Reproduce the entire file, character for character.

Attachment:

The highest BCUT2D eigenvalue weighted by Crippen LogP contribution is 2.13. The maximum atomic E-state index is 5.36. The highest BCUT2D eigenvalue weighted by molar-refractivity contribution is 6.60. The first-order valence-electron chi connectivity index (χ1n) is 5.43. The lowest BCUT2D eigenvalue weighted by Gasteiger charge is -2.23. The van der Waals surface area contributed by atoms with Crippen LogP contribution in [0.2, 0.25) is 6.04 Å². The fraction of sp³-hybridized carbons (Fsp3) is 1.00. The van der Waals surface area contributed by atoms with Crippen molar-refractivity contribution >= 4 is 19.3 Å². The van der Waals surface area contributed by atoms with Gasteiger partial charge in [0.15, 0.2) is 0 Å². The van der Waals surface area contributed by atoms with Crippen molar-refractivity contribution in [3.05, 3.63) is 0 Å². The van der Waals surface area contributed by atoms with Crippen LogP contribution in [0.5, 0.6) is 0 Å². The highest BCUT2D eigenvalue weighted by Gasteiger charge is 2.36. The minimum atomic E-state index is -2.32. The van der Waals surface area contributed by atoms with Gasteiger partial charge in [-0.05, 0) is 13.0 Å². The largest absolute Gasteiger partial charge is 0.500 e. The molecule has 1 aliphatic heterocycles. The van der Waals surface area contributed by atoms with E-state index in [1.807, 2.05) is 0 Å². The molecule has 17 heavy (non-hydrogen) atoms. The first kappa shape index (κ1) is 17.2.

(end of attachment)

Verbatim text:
The highest BCUT2D eigenvalue weighted by Crippen LogP contribution is 2.13. The maximum atomic E-state index is 5.36. The highest BCUT2D eigenvalue weighted by molar-refractivity contribution is 6.60. The first-order valence-electron chi connectivity index (χ1n) is 5.43. The lowest BCUT2D eigenvalue weighted by Gasteiger charge is -2.23. The van der Waals surface area contributed by atoms with Crippen LogP contribution in [0.2, 0.25) is 6.04 Å². The fraction of sp³-hybridized carbons (Fsp3) is 1.00. The van der Waals surface area contributed by atoms with Crippen molar-refractivity contribution >= 4 is 19.3 Å². The van der Waals surface area contributed by atoms with Gasteiger partial charge in [0.15, 0.2) is 0 Å². The van der Waals surface area contributed by atoms with Crippen molar-refractivity contribution in [3.05, 3.63) is 0 Å². The van der Waals surface area contributed by atoms with Crippen LogP contribution in [0.5, 0.6) is 0 Å². The highest BCUT2D eigenvalue weighted by Gasteiger charge is 2.36. The minimum atomic E-state index is -2.32. The van der Waals surface area contributed by atoms with Gasteiger partial charge in [-0.05, 0) is 13.0 Å². The largest absolute Gasteiger partial charge is 0.500 e. The molecule has 1 aliphatic heterocycles. The van der Waals surface area contributed by atoms with E-state index in [1.807, 2.05) is 0 Å². The molecule has 17 heavy (non-hydrogen) atoms. The first kappa shape index (κ1) is 17.2.